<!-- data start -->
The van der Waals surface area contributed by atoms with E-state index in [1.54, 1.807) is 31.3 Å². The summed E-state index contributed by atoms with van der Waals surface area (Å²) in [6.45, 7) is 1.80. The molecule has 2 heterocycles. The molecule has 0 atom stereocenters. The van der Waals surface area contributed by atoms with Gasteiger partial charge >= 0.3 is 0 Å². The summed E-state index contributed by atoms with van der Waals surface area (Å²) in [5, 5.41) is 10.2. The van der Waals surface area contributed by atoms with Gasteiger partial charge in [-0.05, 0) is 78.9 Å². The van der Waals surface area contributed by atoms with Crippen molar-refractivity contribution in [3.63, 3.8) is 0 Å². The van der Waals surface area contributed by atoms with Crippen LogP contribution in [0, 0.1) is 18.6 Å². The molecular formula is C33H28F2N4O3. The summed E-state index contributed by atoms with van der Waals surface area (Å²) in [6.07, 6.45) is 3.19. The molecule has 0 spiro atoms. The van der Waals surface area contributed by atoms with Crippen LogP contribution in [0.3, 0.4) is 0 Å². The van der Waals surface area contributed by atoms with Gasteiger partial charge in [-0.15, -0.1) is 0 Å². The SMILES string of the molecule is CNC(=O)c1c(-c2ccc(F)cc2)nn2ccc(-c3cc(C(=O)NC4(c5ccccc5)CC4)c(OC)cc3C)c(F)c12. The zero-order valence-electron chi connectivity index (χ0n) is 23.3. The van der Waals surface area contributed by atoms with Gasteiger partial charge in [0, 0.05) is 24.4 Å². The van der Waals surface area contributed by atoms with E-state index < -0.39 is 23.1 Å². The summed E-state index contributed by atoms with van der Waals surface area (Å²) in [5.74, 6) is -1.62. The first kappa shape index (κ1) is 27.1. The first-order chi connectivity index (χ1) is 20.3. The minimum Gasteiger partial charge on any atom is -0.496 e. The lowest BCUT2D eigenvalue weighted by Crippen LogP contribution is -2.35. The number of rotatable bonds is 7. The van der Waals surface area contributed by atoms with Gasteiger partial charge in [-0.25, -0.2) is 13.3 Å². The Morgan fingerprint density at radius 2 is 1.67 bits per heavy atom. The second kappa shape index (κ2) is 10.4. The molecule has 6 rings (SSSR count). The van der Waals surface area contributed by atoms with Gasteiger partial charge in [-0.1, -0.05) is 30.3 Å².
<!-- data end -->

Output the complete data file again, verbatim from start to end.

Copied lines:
The van der Waals surface area contributed by atoms with E-state index in [1.54, 1.807) is 31.3 Å². The summed E-state index contributed by atoms with van der Waals surface area (Å²) in [6.45, 7) is 1.80. The molecule has 2 heterocycles. The molecule has 0 atom stereocenters. The van der Waals surface area contributed by atoms with Gasteiger partial charge >= 0.3 is 0 Å². The summed E-state index contributed by atoms with van der Waals surface area (Å²) in [5, 5.41) is 10.2. The van der Waals surface area contributed by atoms with Gasteiger partial charge in [-0.05, 0) is 78.9 Å². The van der Waals surface area contributed by atoms with Crippen molar-refractivity contribution in [3.63, 3.8) is 0 Å². The van der Waals surface area contributed by atoms with Crippen LogP contribution in [0, 0.1) is 18.6 Å². The molecular formula is C33H28F2N4O3. The summed E-state index contributed by atoms with van der Waals surface area (Å²) in [6.07, 6.45) is 3.19. The molecule has 0 spiro atoms. The van der Waals surface area contributed by atoms with Crippen LogP contribution in [0.3, 0.4) is 0 Å². The van der Waals surface area contributed by atoms with Gasteiger partial charge in [-0.15, -0.1) is 0 Å². The SMILES string of the molecule is CNC(=O)c1c(-c2ccc(F)cc2)nn2ccc(-c3cc(C(=O)NC4(c5ccccc5)CC4)c(OC)cc3C)c(F)c12. The zero-order valence-electron chi connectivity index (χ0n) is 23.3. The van der Waals surface area contributed by atoms with Gasteiger partial charge in [0, 0.05) is 24.4 Å². The van der Waals surface area contributed by atoms with E-state index < -0.39 is 23.1 Å². The summed E-state index contributed by atoms with van der Waals surface area (Å²) in [5.74, 6) is -1.62. The first kappa shape index (κ1) is 27.1. The first-order chi connectivity index (χ1) is 20.3. The minimum Gasteiger partial charge on any atom is -0.496 e. The lowest BCUT2D eigenvalue weighted by Crippen LogP contribution is -2.35. The number of rotatable bonds is 7. The van der Waals surface area contributed by atoms with Gasteiger partial charge in [-0.25, -0.2) is 13.3 Å². The Morgan fingerprint density at radius 2 is 1.67 bits per heavy atom. The second kappa shape index (κ2) is 10.4. The molecule has 6 rings (SSSR count). The van der Waals surface area contributed by atoms with Gasteiger partial charge in [-0.1, -0.05) is 30.3 Å².